As with any potential investment, numbers and values is a good place to start a review in terms of viability. In this post we take a look at the current state of the Bitcoin network from a numerical perspective, and discuss what they mean from an investment standpoint.
Let’s dive in!
To preserve a level of accuracy beyond the publication date, we’ve rounded up numbers. After all, this is a system that moves incredibly quickly.
Bitcoin supply is set at 21,000,000. In the financial world where central governments can choose at will to mint new fiat currency, this finite availability is a rare quality of bitcoin, akin to gold. Its rate of issuance is built into the code, meaning that we can confidently predict the date the final bitcoin will be mined.
The finite supply of bitcoin, coupled with its decentralised nature, means that bitcoin is a global, unified currency, free from monetary policies and artificial manipulation to ease, or drive, economic cycles. Deflationary by design, it will be interesting to analyse as bitcoin finds its price position as the number of newly ‘minted’ bitcoins halves within the next year and we see a classic economics case of supply and demand play out.
In order for bitcoin to become mainstream, it requires backing. Backing by individuals and merchants. Individuals can encourage merchant adoption by pushing for bitcoin payment acceptance and merchants can promote individual use by offering the option. It’s a beautifully symbiotic relationship. And one that is clearly underway.
If we look at the number of user wallets today compared to 2 years ago, there’s a reported 483% increase, while merchants are boosting ahead at 711% adoption in the same period. This mutual uptake indicates a strong appetite from both individuals and merchants alike, fuelling the mainstream adoption of bitcoin as an accepted means of payment.
Further to the above, it follows then that another valuable metric to consider when looking at the adoption of bitcoin is the average daily transactions. The chart below, from Blockchain.info, highlights the average daily number of transactions taking place over the last 2 years, again showing an overall increase, especially when considered as a smoothed linear. With an average daily transaction count of around 40,000 in August 2013, and 65,000 in the same period a year ago, it’s evident that usage is steadily picking up.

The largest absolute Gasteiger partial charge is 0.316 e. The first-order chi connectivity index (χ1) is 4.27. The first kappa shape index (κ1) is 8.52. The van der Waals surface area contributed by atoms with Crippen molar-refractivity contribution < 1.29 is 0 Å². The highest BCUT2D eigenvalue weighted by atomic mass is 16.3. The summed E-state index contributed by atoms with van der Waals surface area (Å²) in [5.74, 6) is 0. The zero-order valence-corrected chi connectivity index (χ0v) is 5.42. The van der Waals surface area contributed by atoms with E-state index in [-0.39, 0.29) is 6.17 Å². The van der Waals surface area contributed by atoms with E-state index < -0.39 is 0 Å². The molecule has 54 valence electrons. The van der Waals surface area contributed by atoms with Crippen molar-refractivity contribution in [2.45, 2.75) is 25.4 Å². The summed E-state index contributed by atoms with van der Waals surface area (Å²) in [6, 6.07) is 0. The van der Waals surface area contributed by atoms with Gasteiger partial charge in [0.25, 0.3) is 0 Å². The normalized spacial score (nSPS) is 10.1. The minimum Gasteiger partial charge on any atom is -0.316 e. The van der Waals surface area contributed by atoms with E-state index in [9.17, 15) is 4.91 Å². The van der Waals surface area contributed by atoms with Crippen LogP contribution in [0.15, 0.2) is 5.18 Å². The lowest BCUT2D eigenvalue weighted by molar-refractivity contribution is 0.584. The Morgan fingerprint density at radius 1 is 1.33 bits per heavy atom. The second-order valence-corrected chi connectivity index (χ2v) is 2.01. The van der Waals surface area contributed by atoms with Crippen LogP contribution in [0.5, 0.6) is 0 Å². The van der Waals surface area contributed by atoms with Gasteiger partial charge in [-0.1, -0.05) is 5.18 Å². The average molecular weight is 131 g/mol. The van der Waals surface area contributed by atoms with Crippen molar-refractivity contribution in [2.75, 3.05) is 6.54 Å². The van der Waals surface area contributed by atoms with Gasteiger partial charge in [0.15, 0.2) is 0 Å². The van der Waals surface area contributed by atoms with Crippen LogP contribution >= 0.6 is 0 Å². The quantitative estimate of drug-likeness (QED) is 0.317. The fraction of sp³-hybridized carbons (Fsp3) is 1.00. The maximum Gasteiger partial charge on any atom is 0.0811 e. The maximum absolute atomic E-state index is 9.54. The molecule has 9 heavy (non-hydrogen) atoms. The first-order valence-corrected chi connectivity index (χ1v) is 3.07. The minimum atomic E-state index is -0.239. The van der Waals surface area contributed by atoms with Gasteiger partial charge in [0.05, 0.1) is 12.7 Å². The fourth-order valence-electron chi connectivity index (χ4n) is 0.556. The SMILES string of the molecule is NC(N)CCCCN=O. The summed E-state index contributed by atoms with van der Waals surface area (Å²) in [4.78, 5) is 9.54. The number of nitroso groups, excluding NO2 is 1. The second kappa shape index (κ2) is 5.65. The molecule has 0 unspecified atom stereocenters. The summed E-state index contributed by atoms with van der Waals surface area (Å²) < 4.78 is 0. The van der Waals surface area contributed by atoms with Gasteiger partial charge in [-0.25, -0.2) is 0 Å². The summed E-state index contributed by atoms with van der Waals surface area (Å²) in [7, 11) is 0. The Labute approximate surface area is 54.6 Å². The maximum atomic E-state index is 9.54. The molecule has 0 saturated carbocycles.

When looking at the potential longevity of a new technology, a good place to look is the developer interest. Why? Well, the level of interest points to the investment developers and engineers are making in terms of contributing to or building on the technology. Modern developers make use of GitHub and the number of commits within bitcoin reveals steady and growing interest, up from 1,800 in November 2013 to just shy of 8,900 today, showing a 376% increase.
Another hint at developer allure is the growing number of APIs being developed in the bitcoin space. There are currently 386 Bitcoin APIs available on Programmable Web, up from a mere 46 in June of 2013.
Add to the mix an estimated US$1b dollars of venture capital being poured into bitcoin-related businesses this year, and once again we have a strong indication of ongoing investment in the technology.
And then it gets interesting...
Despite all the climbing values in terms of adoption, usage and interest, Bitcoin’s market cap is low. Remarkably so when we compare to the likes of PayPal at £30b or Western Union at £6.62b. The impressive growth in the innovation hasn’t been factored into the price, and as such a lot of meat is left on the bone.
Bitcoin is a massively undervalued commodity, presenting a firm case for significant return on investment in the long-term (perhaps, even over the medium-term). And a return we’re excited to realise.